Move heavy-duty data processing to the client?

Hey Meteorites, I have a question for you. I have some scripts that do the following:

  • Fetch remove content on a webpage (via cheerio library)
  • Copy and parse all the text into fragments
  • Compare the text fragments against other text fragments
  • Link the resulting fragments if they match

The text comparison can be quite heavy on the server, taking some 6 seconds to compare 4,000 fragments against another 2,000 fragments. I’m thinking that one possible solution to this is to offload that comparing to the client, so the flow would look something like this:

Is this a good idea, am I doing something wrong/stupid, and if it’s a good idea, how do I go about it. Can I create and call client-only methods, same way I can call server-only methods?

        clientFunction: function(){
            //do something


While I’m still interested in an answer, I cut down the processing time to less than .5s by changing the code structure, so it’s not really necessary anymore.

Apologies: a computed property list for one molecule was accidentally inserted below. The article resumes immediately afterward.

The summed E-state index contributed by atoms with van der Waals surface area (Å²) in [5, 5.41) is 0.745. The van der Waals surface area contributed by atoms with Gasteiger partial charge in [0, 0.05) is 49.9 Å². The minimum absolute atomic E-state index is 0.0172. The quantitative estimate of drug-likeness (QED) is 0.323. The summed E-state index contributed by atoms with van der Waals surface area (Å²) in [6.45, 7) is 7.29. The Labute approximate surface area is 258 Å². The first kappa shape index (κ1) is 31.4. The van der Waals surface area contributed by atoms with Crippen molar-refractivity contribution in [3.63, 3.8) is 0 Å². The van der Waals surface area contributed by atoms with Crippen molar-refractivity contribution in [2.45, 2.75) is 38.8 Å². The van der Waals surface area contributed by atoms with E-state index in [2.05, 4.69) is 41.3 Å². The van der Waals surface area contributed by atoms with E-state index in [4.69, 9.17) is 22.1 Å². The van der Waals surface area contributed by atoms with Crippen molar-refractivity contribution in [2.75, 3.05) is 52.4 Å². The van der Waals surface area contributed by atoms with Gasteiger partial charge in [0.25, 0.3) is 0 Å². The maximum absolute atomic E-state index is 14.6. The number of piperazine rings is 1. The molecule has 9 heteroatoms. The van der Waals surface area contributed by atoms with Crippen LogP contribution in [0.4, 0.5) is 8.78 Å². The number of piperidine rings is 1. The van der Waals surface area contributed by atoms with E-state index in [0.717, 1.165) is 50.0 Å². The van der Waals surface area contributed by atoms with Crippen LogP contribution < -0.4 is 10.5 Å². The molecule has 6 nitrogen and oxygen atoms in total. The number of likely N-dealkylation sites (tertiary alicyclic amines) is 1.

Glad you got your processing time down. As you scale, you will probably want to revisit this.

Some considerations:

  • Cost

  • User experience

  • Off-line support

  • Protection of code

Making it async and off-loading the work from your meteor servers to a separate work queue or micro-service will help you scale. It will cost more but it is better from a user-experience standpoint.

Client-side may make sense if the data that you are comparing against are already on the client. Compare performance/cost difference.

If you want people to be able to use the feature off-line then having the data on the client is required. But any code on the client will also be readable and able to be copied so that is a consideration if you use any sensitive algorithms.

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That’s interesting, what would a micro-service look like, and is that something you would write with Meteor, or is the point that it’s a separate thing entirely?

I think of micro-services as “Unix-style” apps with simple interfaces which do one thing very well. The service’s API is your “pipe”. Basically just an internal API that your other services use, typically via REST.